Too Little, Too Late: Statute of Limitations and Public Disclosure Bar Warrant Dismissal of FCA Claim
Courts rarely dismiss FCA claims under the FCA’s statute of limitations, particularly since the Supreme Court’s decision in Cochise Consultancy, Inc. v. United States ex rel. Hunt, 139 S. Ct. 1507 (2019), which held that relators in declined qui tam actions have more than six years to bring suit as long as the government “official . . . charged with responsibility to act” did not know (and should not reasonably have known) of the alleged fraud. But in a recent decision, United States ex rel. La Frontera Ctr., Inc. v. United Behavioral Health Inc. et al., Case No. 1:15-cv-01164 (D.N.M. Feb. 8, 2023), the district court dismissed a qui tam claim as untimely under the FCA’s statute of limitations because the government indeed had knowledge of the alleged fraud. The court held that the claim was also foreclosed by the FCA’s public disclosure bar even though specific allegations of fraud had not been previously disclosed. The decision shows that courts will continue to dismiss FCA claims that run afoul of important statutory thresholds like the FCA’s statute of limitations and public disclosure bar.
In January 2009, United Behavioral Health (United) entered into a contract with New Mexico to provide behavioral health and substance abuse services to Medicaid patients. United represented that it had substantial experience in running Medicaid programs nationwide and had a functional claim adjudication system that would prevent fraud and abuse. These representations were apparently untrue because later that same year New Mexico held public hearings and fined United for failure to process Medicaid claims. In December 2015—more than six years after United entered into its contract with New Mexico—relator La Frontera Center filed its FCA suit against United and related defendants.
At the threshold, United argued that the case should be dismissed under FRCP 41(b) for failure to prosecute, because the qui tam complaint had lingered under seal for almost seven years while the government engaged in what it called “one sided discovery.” The United States submitted a statement of interest in opposition, arguing that the court had found good cause to extend the seal throughout the period. Although the court expressed “concern about the Government’s habitual requested extensions,” it concluded that the extensions were nonetheless made in good faith and complied with the FCA and denied United’s motion for failure to prosecute.
But the court did hold that the relator’s fraudulent inducement claim was untimely. The FCA contains two statutes of limitations for qui tam suits: first, an action must be brought within six years after the statutory violation occurred; and second, an action must be brought within three years after DOJ knew or should have known about the alleged FCA violation. The court found relator’s fraudulent inducement claim untimely under both because (1) it was filed more than six years after United had entered into the contract and (2) DOJ should have known about the underlying facts by October 2009, given the public investigation, sanctions, and news releases.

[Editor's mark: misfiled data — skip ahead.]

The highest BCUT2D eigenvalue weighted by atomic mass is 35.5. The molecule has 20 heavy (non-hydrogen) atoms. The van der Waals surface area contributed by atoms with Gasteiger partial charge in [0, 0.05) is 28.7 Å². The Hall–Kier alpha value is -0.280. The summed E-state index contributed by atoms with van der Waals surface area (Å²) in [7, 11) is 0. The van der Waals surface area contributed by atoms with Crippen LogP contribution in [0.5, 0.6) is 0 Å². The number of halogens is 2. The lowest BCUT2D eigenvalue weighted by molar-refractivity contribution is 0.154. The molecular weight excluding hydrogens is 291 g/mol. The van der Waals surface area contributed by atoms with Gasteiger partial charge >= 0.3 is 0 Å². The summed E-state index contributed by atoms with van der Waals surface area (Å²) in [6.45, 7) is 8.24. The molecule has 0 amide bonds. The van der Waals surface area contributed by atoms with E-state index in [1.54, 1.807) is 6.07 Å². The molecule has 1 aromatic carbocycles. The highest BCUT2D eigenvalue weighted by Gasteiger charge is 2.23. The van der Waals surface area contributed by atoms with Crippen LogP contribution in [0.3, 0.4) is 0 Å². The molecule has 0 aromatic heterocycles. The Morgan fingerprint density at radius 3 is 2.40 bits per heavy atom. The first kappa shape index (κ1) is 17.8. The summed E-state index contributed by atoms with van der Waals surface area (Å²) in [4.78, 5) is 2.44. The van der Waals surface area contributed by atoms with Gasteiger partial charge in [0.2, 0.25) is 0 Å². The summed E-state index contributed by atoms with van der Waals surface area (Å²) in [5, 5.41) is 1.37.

The court concluded that the public disclosure bar similarly foreclosed the same fraudulent inducement claim. Relator argued that the specific fraud allegations had never been publicly disclosed and that the public disclosures focused solely on United’s failure to meet contractual obligations. The court disagreed. “Material elements of the alleged fraudulent transaction,” the court explained, “were disclosed sufficiently to put the government on the trail of the alleged fraud.” And based on “the failure of the contract, the government could have followed the trail to determine if fraud had caused the contract violations.”
Notwithstanding the dismissal of relator’s fraudulent inducement claim under the statute of limitations and public disclosure bar, the court denied United’s motion to dismiss with respect to relator’s remaining reverse fraud and state FCA claims. Unlike the fraudulent inducement claim, the reverse false claim did not occur when the contract was executed but rather when “[d]efendants had an obligation to pay the government and knowingly did not.” The court concluded that the facts relating to the overpayments “remain unresolved” and, as a result, neither the statute of limitations nor the public disclosure bar warranted dismissal.
La Frontera is yet another decision highlighting the importance of the statute of limitations and public disclosure bar as critical threshold issues in qui tam cases. The decision shows that any alleged fraudulent inducement claim filed more than six years after a contract is entered is vulnerable under the statute of limitations depending on when the government had notice of the facts constituting the alleged fraud. And, as we have recently blogged in the context of the public disclosure bar, even where the public disclosures did not contain specific allegations of fraud, litigants should assess whether the publicly available information reflects the “material elements” of the alleged fraudulent transaction sufficient to warrant dismissal.
© Arnold & Porter Kaye Scholer LLP 2023 All Rights Reserved. This blog post is intended to be a general summary of the law and does not constitute legal advice. You should consult with counsel to determine applicable legal requirements in a specific fact situation.